The city’s iconic Queen Mary would become the centerpiece of “Queen Mary Island,” a 65-acre entertainment complex that would include California’s first indoor ice climbing wall, surfing, canyoning, skydiving, zip lining, and a trampoline park, according to plans released Wednesday.
Detailed plans for the $250 million redevelopment project were submitted to city leaders Wednesday by Urban Commons, the Los Angeles-based real estate development firm assumed the 56-year master lease of the ship in April 2016. City leaders hope re-imagining the venerable tourist attraction will provide a boost to its revenue stream and make it more economically viable going forward.
Developers envision a fully immersive “island” experience with visitors choosing from several entry points by land, water and air, a 2,400- feet long boardwalk, cafes and bars, retail shops, a 200-room hotel and an outdoor amphitheater. Multiple design elements would honor the luxury liner’s glory years of the 1930s and ’40s, including a main lobby plaza off the freeway.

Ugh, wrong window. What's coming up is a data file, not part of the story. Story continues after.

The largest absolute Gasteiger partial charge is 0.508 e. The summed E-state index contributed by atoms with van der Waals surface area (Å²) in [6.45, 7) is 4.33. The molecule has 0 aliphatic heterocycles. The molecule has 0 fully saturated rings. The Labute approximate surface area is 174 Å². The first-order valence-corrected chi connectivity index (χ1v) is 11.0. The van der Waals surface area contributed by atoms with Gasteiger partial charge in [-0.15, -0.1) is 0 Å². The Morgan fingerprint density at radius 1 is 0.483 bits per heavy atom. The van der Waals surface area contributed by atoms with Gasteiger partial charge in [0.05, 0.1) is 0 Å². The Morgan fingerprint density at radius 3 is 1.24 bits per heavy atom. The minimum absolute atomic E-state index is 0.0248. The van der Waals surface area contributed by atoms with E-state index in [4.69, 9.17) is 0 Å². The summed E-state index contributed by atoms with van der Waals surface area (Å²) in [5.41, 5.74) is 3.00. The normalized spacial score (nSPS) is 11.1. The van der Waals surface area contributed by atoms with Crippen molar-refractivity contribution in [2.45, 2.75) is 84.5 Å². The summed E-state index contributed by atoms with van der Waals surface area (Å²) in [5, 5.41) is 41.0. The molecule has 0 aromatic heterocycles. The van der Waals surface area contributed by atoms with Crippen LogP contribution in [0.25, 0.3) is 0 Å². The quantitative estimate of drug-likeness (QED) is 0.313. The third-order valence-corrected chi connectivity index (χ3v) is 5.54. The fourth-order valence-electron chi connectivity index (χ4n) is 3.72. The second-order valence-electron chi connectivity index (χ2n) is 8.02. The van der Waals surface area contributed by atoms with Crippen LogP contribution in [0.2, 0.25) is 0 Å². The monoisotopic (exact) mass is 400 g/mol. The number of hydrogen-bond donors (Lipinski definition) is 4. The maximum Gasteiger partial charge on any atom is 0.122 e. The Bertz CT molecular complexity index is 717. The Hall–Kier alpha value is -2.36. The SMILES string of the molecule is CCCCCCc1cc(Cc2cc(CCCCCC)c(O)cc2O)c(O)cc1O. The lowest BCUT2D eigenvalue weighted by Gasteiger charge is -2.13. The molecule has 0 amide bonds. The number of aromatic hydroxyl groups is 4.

“Queen Mary Island will hold something for everyone, whether that is adrenaline-inducing activities or simply enjoying live entertainment and dining near the waterfront,” said Taylor Woods, principal of Urban Commons. “We are genuinely excited about creating a place for people to connect, interact and make memories and look forward to continuing to work collaboratively with the city as we bring this highly anticipated destination to life.”
Long Beach officials praised the plan.
“We’re proud to have partnered with Urban Commons and thank the Queen Mary Land Development Taskforce for their guidance with an innovative project that represents the spirit of Long Beach,” Mayor Robert Garcia said. “Queen Mary Island will invigorate our downtown core with its re-imagined, urban dining and entertainment experience.”
“Queen Mary Island embodies everything that is great about Long Beach,” Second District Councilwoman Jeannine Pearce said. “It brings the great history of Long Beach’s most iconic landmark to life while stimulating our thriving local economy. We encourage our residents to learn more about this excellent addition that is coming to our Long Beach.”
Renovation onboard the ship will result in more structural and cosmetic upgrades than at any point in the past 30 years.
Urban Commons is collaborating with London-based Urban Legacies on the project, which still needs approval from the city and the California Coastal Commission.
—City News Service